A Doctor of the Church in the pulpit
NINE SERMONS OF SAINT AUGUSTINE ON THE PSALMS. translated and introduced by Edmund Hill, 0.1'., S.T.L., M.A. (Longmans: library edition 18s., pocket edition 9s. 6d.).
THAT man of mighty intellect, and in fairly early life a convert from both heresy and sin-St. Augustine of Hippowrote some 70 works, almost all of which are referred to by St. Thomas in the Summa Theologica. In the present book we are introduced to Augustine as a preacher and one of the greatest preachers in history.
"It was his one fault as a preacher," writes Fr. Hill, "that he did tend to run on, a fault of which lie was well aware himself." A fault not unknown in a few others since Augustine; sometimes with the added fault of failure to realise the running on.
This hook is really two books in one: for of its 172 pages, 32 are occupied by the translator's note
and his introduction. The latter is a valuable contribution: it pictures "the social and religious background against which St. Augustine exercised his pastoral office". It has notes on the paganism, the Manichees, the Pelagians and other heretics of Augustine's time; on the Catholic Church in Africa, both as to the clergy and the laity: and on St. Augustine's method of interpreting Scripture.
THE nine sermons concern psalms 18, 21, 25, 26, 29, 30 (three sermons on this psalm), and 31. The psalm of the sermon is given in advance-in Fr. Hill's own translation. Regarding the translation of Augustine's text and of the psalms, Fr. Hill writes: "The translation is deliberately very free, expanded where Augustine's concise Latin is a little obscure, and abridged where his prolixity becomes a little tedious . . . For the same reasons I could not use any standard English version of the psalms."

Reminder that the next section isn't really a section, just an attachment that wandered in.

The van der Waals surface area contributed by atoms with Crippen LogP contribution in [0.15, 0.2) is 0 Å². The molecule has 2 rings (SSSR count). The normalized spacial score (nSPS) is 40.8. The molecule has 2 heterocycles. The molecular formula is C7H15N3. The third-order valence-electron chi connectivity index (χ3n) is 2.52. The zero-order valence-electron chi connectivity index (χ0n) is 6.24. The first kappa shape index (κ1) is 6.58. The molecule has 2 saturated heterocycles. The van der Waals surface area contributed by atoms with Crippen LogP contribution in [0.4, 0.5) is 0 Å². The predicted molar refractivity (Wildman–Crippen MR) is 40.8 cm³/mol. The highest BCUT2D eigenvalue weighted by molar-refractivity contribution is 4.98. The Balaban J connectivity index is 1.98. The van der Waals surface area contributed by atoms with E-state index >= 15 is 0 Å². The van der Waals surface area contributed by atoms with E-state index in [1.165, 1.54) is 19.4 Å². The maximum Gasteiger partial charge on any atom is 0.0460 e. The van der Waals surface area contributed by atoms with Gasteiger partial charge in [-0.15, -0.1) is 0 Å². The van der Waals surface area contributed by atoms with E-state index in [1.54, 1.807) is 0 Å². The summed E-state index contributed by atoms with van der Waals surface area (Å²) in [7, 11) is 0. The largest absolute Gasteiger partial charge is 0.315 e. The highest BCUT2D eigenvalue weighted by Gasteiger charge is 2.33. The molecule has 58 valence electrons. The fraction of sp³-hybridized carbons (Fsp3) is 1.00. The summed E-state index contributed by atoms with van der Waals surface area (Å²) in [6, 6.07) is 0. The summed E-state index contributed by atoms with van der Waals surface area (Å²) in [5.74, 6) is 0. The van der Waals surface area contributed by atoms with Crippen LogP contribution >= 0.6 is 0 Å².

Despite the passing of centuries, the ancient preachers can sound amazingly modern-as we have previously noted in regard to St. John Chrysostom; in fact this applies from the Old Testament prophets onwards.
A book, this, which the serious student can scarcely afford to miss; it also provkies much instruction and enjoyment for the general reader. The pocket edition will appeal to the travelling reader (if not strap-hanging).
Recusant wife A VALIANT WOMAN: Mary Tregian, a Cornish wife and mother in Penal Times, by P. A. Boyan (The Catholic Presbytery, St. Ives, Cornwall: 3s. per doz., post free; single copy, 5d.).
THOUGH a slender pamphlet,
this account by Mrs. P. A. Boyan of Mrs. Mary Tregian (pronounced Trudgeon) during the penal times of Elizabeth I is a tensely interesting contribution to Catholic history; a poignant and moving story of the "white martyrdom" of suffering for the Faith.
Francis Tregian, her husband, was a Cornish recusant who stood steadfast for the Faith, who had sheltered Cuthbert Mayne (the first of the martyrs from the seminaries abroad and eventually, with others, beatified); he was sentenced to lifelong imprisonment and confiscation of all lands and goods in 1579; after Elizabeth's death in 1603 he was released on condition of leaving the country; he died in the Jesuit house at Lisbon in 1608.